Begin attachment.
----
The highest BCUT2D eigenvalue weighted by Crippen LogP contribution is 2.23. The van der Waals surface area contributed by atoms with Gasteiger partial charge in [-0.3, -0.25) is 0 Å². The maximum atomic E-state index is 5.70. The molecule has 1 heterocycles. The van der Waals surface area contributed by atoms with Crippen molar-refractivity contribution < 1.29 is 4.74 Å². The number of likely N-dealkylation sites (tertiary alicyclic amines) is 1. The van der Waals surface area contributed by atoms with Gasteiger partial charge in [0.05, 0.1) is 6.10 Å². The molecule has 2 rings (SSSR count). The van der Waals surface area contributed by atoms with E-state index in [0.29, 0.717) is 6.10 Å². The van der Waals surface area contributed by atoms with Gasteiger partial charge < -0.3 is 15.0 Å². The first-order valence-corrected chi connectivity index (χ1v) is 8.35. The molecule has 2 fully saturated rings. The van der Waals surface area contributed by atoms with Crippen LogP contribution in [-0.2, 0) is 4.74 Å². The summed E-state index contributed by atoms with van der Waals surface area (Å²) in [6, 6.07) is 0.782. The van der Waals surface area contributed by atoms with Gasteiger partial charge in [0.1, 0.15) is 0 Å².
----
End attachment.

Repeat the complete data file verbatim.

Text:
The highest BCUT2D eigenvalue weighted by Crippen LogP contribution is 2.23. The van der Waals surface area contributed by atoms with Gasteiger partial charge in [-0.3, -0.25) is 0 Å². The maximum atomic E-state index is 5.70. The molecule has 1 heterocycles. The van der Waals surface area contributed by atoms with Crippen molar-refractivity contribution < 1.29 is 4.74 Å². The number of likely N-dealkylation sites (tertiary alicyclic amines) is 1. The van der Waals surface area contributed by atoms with Gasteiger partial charge in [0.05, 0.1) is 6.10 Å². The molecule has 2 rings (SSSR count). The van der Waals surface area contributed by atoms with E-state index in [0.29, 0.717) is 6.10 Å². The van der Waals surface area contributed by atoms with Gasteiger partial charge < -0.3 is 15.0 Å². The first-order valence-corrected chi connectivity index (χ1v) is 8.35. The molecule has 2 fully saturated rings. The van der Waals surface area contributed by atoms with Crippen LogP contribution in [-0.2, 0) is 4.74 Å². The summed E-state index contributed by atoms with van der Waals surface area (Å²) in [6, 6.07) is 0.782. The van der Waals surface area contributed by atoms with Gasteiger partial charge in [0.1, 0.15) is 0 Å².